One of the big movements in teaching is “incentive pay.” Now, the rules of rewards are simple: be clear on what is needed to get the reward, be sure everybody agrees that the rules are fair, and be sure the reward is aligned to desired behavior.
What does one need to do to get money (up to about $8,000) under ASPIRE? The answer, in short form, is (a) get your students to have high test scores and (b) be at a school that makes overall improvement in test scores. However, the way in which the “value added” to each student is calculated is unknown. HISD students take two tests: the Stanford 10 (for all grade levels), which is a waste of a week of instructional time, and the TAKS, which is the state exam (starting in third grade). Somehow, these scores are put into a formula that derives the “value added” for all students—i.e., evaluating a student based on how the student performs year-to-year, and not comparing grade cohorts to the previous cohort.
Now, “value added” is great as a concept, but there are two significant problems. One is that if students score extremely high, it’s hard to have “value added,” since it’s tough to beat expectations. How is that accounted for in the formula? I have no idea, since I haven’t seen it, and neither has my principal. This was a major problem for my school. We typically score very high, in particular because GT students (gifted-talented) have a magnet program at my school. Our percentage passing went from 93% two years ago to 92% last year (these are very high percentages for HISD). Therefore, we ended up in “Quadrant 4,” which in HISD lingo means that we get $150 per teacher in school bonuses—since we didn’t create more “value added.”
The second problem with “value added” is that there are sometimes changes from year-to-year that aren’t accounted for. The specific change I am referring to is the language of instruction. My students are in their first year of taking their tests in English—last year, they took all assessments in Spanish. Therefore, last year their teacher taught them almost all in Spanish, and this year I have to get them speaking English and passing writing, reading and math tests at a fourth-grade level. Obviously, their scores go down in fourth grade compared to third, because their English is not at a fourth-grade level. This is not accounted for by the ASPIRE system, which expects them to improve at the same rate regardless. Therefore, my behavior is negatively impacted. I got no individual bonus because my students didn’t improve their scores over last year’s—for obvious reasons.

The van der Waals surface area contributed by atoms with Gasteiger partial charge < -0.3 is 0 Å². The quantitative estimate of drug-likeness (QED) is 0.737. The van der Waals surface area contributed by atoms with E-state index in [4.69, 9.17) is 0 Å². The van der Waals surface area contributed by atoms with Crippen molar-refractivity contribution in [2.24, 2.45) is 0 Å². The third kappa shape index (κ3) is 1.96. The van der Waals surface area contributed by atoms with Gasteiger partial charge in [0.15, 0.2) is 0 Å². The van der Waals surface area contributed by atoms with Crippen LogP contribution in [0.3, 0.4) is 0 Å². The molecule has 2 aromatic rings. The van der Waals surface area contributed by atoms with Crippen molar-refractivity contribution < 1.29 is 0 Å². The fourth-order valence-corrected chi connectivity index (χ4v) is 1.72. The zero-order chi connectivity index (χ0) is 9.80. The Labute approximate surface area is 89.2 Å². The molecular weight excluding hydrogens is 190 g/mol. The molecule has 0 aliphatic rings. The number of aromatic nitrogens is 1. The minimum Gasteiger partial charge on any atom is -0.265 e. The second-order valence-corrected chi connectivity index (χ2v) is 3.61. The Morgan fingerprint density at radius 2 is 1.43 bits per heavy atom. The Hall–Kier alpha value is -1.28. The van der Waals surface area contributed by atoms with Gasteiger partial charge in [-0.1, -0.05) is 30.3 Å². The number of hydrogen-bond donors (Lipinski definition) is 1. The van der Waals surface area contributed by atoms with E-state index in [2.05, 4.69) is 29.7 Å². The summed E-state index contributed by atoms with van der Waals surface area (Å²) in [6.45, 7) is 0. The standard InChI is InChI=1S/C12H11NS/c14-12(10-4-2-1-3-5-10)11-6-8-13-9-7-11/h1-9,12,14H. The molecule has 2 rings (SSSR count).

So, there are unclear rules, and the rules are unfair as regards the bilingual program and how exactly “value added” is calculated. But do the rules motivate the right behavior, regardless? That depends on what you think the right behavior should be. Generally, what is desired is (a) more campus cooperation and, as a result, (b) higher test scores. The amount of disagreement about the rules and even the concept of ASPIRE means that (a) is grievously undermined. It doesn’t affect the behavior of the teachers at all and it creates a lot of anger when the bonuses are actually distributed. Our campus felt disregarded when we didn’t get a lot of school money, even when schools which are much worse than ours got far more money just for bringing up very low scores. Really, this means that (b) is not impacted. Is (b)—raising test scores—a worthy goal? Well, that’s a long discussion for another time.
What this shows, I think, is that a system which many people think of as “worthy” (the pay is being funded, I am told, by the Bill and Melinda Gates Foundation) is really the subject of much disagreement and bitterness. “Incentive pay” as a concept for teachers remains a good idea, in theory. But, of course, there have been many other good theories that fail upon execution.